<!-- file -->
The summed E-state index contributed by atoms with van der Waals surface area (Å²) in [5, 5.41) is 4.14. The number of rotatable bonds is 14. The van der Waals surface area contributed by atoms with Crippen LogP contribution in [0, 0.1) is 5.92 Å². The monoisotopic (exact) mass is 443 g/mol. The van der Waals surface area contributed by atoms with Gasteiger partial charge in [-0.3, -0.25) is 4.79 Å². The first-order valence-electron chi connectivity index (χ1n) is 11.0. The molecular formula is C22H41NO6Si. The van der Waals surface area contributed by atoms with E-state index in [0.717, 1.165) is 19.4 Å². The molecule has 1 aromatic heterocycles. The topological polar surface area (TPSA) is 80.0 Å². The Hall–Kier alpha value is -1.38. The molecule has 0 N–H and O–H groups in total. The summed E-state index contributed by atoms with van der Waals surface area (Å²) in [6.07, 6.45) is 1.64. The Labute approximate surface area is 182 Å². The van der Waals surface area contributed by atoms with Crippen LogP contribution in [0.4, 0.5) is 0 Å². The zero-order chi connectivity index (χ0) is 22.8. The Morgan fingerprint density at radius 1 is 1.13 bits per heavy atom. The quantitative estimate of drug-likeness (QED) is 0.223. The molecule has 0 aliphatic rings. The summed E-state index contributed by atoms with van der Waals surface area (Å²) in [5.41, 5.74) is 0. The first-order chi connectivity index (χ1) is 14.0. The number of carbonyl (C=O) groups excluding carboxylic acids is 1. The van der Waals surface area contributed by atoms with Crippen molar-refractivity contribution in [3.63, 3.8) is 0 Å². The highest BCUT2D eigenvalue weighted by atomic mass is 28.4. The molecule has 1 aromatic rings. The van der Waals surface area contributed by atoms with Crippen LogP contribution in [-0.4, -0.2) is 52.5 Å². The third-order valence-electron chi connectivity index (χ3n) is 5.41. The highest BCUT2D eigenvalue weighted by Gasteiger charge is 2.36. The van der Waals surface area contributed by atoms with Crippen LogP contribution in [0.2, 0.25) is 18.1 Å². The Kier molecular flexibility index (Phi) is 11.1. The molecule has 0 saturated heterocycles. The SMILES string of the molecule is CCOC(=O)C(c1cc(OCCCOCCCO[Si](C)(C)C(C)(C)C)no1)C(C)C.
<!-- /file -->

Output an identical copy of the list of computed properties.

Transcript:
The summed E-state index contributed by atoms with van der Waals surface area (Å²) in [5, 5.41) is 4.14. The number of rotatable bonds is 14. The van der Waals surface area contributed by atoms with Crippen LogP contribution in [0, 0.1) is 5.92 Å². The monoisotopic (exact) mass is 443 g/mol. The van der Waals surface area contributed by atoms with Gasteiger partial charge in [-0.3, -0.25) is 4.79 Å². The first-order valence-electron chi connectivity index (χ1n) is 11.0. The molecular formula is C22H41NO6Si. The van der Waals surface area contributed by atoms with E-state index in [0.717, 1.165) is 19.4 Å². The molecule has 1 aromatic heterocycles. The topological polar surface area (TPSA) is 80.0 Å². The Hall–Kier alpha value is -1.38. The molecule has 0 N–H and O–H groups in total. The summed E-state index contributed by atoms with van der Waals surface area (Å²) in [6.07, 6.45) is 1.64. The Labute approximate surface area is 182 Å². The van der Waals surface area contributed by atoms with Crippen LogP contribution in [0.4, 0.5) is 0 Å². The zero-order chi connectivity index (χ0) is 22.8. The Morgan fingerprint density at radius 1 is 1.13 bits per heavy atom. The quantitative estimate of drug-likeness (QED) is 0.223. The molecule has 0 aliphatic rings. The summed E-state index contributed by atoms with van der Waals surface area (Å²) in [5.41, 5.74) is 0. The first-order chi connectivity index (χ1) is 14.0. The number of carbonyl (C=O) groups excluding carboxylic acids is 1. The van der Waals surface area contributed by atoms with Crippen molar-refractivity contribution in [3.63, 3.8) is 0 Å². The highest BCUT2D eigenvalue weighted by atomic mass is 28.4. The molecule has 1 aromatic rings. The van der Waals surface area contributed by atoms with Crippen LogP contribution in [-0.4, -0.2) is 52.5 Å². The third-order valence-electron chi connectivity index (χ3n) is 5.41. The highest BCUT2D eigenvalue weighted by Gasteiger charge is 2.36. The van der Waals surface area contributed by atoms with Crippen LogP contribution in [0.2, 0.25) is 18.1 Å². The Kier molecular flexibility index (Phi) is 11.1. The molecule has 0 saturated heterocycles. The SMILES string of the molecule is CCOC(=O)C(c1cc(OCCCOCCCO[Si](C)(C)C(C)(C)C)no1)C(C)C.